Is working for a large corporation overrated? In the reverse mortgage industry, the answer may be quickly becoming: yes.
While many have long made the argument that working for a large corporate bank or lender provides “stability,” the last several years seem to have proven that theory wrong.
The industry has seen big name brands leave as quickly as they arrived.
True, the cream rises to the top and the best talent will always find a new home, but with the exits of Bank of America, Wells Fargo, Financial Freedom and MetLife from the reverse mortgage business, smaller companies have show themselves as a steady place to land and grow a career.
Lately, in particular, with the regulatory oversight of banks—and non-banks—after the Dodd–Frank Wall Street Reform and Consumer Protection Act was signed into law in 2010, large companies have come under increased scrutiny, faced higher costs of doing business and have seen red tape increase. When it came to the chopping block for the big banks, they each stated publicly that their decisions to exit the business were not about the reverse mortgage product but about the “times,” or the small proportion of their companies that their reverse mortgage business comprised.
For Bank of America, which left the business in February 2011, it meant new homes for up to 600 employees of its reverse department. Similar story for Wells Fargo, and now MetLife, which shed its banking operations and forward business before opting to get out of reverse mortgages.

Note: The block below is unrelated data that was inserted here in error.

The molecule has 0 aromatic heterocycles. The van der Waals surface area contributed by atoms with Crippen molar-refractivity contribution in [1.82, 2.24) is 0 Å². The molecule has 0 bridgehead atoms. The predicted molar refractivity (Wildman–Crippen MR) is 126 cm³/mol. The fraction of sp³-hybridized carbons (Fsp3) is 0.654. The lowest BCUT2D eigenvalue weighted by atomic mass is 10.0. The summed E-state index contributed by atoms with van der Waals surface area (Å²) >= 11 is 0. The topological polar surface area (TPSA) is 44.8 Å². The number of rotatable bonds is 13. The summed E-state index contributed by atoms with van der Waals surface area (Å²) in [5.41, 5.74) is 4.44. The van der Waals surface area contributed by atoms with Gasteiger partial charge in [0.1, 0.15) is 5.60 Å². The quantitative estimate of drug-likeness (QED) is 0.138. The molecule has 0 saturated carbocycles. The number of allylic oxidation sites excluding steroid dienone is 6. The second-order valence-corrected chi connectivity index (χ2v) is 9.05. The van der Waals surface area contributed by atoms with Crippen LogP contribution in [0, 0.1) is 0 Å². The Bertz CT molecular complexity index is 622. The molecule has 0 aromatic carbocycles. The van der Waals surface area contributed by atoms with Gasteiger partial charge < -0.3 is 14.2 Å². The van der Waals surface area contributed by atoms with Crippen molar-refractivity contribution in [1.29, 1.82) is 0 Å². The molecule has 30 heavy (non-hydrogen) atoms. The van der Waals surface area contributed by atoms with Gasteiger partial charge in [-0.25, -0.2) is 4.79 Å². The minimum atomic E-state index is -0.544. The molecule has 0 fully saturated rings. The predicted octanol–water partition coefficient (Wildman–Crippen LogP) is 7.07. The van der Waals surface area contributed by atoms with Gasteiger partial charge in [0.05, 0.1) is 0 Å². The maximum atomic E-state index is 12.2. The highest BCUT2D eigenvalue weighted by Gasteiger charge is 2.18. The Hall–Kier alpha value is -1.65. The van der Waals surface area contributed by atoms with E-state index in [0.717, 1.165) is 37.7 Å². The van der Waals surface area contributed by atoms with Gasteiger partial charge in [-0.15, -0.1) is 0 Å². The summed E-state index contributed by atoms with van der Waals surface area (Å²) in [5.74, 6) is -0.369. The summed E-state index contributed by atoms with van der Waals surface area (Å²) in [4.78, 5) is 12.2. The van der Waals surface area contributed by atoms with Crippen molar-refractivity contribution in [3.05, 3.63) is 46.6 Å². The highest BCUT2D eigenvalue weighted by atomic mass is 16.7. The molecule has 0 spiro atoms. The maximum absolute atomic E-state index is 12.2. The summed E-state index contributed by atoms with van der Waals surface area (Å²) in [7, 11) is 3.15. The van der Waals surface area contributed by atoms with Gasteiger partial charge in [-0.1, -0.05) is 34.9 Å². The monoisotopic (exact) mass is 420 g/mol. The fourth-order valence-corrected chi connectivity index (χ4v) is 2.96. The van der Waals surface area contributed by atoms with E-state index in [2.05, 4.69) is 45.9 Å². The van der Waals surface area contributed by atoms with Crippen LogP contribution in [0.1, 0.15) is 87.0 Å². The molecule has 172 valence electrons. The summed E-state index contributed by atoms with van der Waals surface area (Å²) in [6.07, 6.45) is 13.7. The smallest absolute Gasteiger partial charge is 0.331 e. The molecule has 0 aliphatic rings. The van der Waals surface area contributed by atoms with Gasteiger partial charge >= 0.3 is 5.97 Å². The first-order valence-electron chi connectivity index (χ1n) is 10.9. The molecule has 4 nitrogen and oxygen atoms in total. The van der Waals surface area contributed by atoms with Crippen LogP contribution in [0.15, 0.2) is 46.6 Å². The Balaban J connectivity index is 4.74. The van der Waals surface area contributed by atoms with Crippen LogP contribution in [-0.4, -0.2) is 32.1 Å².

“As a smaller, independent lender, I have for decades found it interesting that whenever industry participants speak of the “major” lenders, they always mention the “security of working for a big company,” one originator told RMD. “For years, I’ve heard people say, “Well, I’m not very happy at XYZ company, but I like the security of a big national firm. They are big and they will be around.” While that may be true, it doesn’t guarantee that they will be around doing your business of choice forever or even a few months if upper management decides otherwise.”
Upper management for the “big” companies has decided otherwise in several cases, but has never made the decision about the product itself. While it bodes well for the industry overall to see these companies express their commitment to reverse mortgages in light of their departures, it doesn’t bode as well for the people whom they have employed.
At least in the case of the most recent exit, many originators were obtaining state mortgage licenses in the wake of MetLife selling its bank arm in late 2010.
However, I can’t help but think about the lack of stability they are experiencing. Regardless of the licensing issue, they still have to go back to ground one in joining a new company culture, potentially changing locations and getting used to a new, “smaller” way of business.
“Bigger isn’t always better” rings true in light of these recent decisions.
Written by Elizabeth Ecker